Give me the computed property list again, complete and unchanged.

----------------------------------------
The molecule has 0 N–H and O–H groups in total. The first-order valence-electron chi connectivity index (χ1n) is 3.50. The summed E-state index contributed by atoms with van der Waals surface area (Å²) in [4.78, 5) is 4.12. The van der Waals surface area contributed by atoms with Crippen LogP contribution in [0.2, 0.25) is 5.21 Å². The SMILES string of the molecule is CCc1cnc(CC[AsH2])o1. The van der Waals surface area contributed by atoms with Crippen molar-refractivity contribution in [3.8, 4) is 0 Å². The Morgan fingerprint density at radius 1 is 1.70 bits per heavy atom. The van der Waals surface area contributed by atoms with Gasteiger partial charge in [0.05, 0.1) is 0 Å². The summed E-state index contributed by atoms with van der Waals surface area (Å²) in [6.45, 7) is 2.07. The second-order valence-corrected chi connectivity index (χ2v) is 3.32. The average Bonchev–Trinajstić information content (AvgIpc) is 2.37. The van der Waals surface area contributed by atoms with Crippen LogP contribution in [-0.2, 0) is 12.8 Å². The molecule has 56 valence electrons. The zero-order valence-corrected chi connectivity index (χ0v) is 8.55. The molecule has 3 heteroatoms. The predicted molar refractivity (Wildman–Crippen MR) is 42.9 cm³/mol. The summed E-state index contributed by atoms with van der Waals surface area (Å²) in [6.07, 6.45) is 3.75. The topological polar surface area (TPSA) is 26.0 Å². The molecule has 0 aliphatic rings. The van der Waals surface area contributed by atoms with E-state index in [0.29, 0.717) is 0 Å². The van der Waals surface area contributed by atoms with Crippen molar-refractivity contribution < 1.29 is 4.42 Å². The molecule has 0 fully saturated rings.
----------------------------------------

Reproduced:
The molecule has 0 N–H and O–H groups in total. The first-order valence-electron chi connectivity index (χ1n) is 3.50. The summed E-state index contributed by atoms with van der Waals surface area (Å²) in [4.78, 5) is 4.12. The van der Waals surface area contributed by atoms with Crippen LogP contribution in [0.2, 0.25) is 5.21 Å². The SMILES string of the molecule is CCc1cnc(CC[AsH2])o1. The van der Waals surface area contributed by atoms with Crippen molar-refractivity contribution in [3.8, 4) is 0 Å². The Morgan fingerprint density at radius 1 is 1.70 bits per heavy atom. The van der Waals surface area contributed by atoms with Gasteiger partial charge in [0.05, 0.1) is 0 Å². The summed E-state index contributed by atoms with van der Waals surface area (Å²) in [6.45, 7) is 2.07. The second-order valence-corrected chi connectivity index (χ2v) is 3.32. The average Bonchev–Trinajstić information content (AvgIpc) is 2.37. The van der Waals surface area contributed by atoms with Crippen LogP contribution in [-0.2, 0) is 12.8 Å². The molecule has 56 valence electrons. The zero-order valence-corrected chi connectivity index (χ0v) is 8.55. The molecule has 3 heteroatoms. The predicted molar refractivity (Wildman–Crippen MR) is 42.9 cm³/mol. The summed E-state index contributed by atoms with van der Waals surface area (Å²) in [6.07, 6.45) is 3.75. The topological polar surface area (TPSA) is 26.0 Å². The molecule has 0 aliphatic rings. The van der Waals surface area contributed by atoms with E-state index in [0.29, 0.717) is 0 Å². The van der Waals surface area contributed by atoms with Crippen molar-refractivity contribution < 1.29 is 4.42 Å². The molecule has 0 fully saturated rings.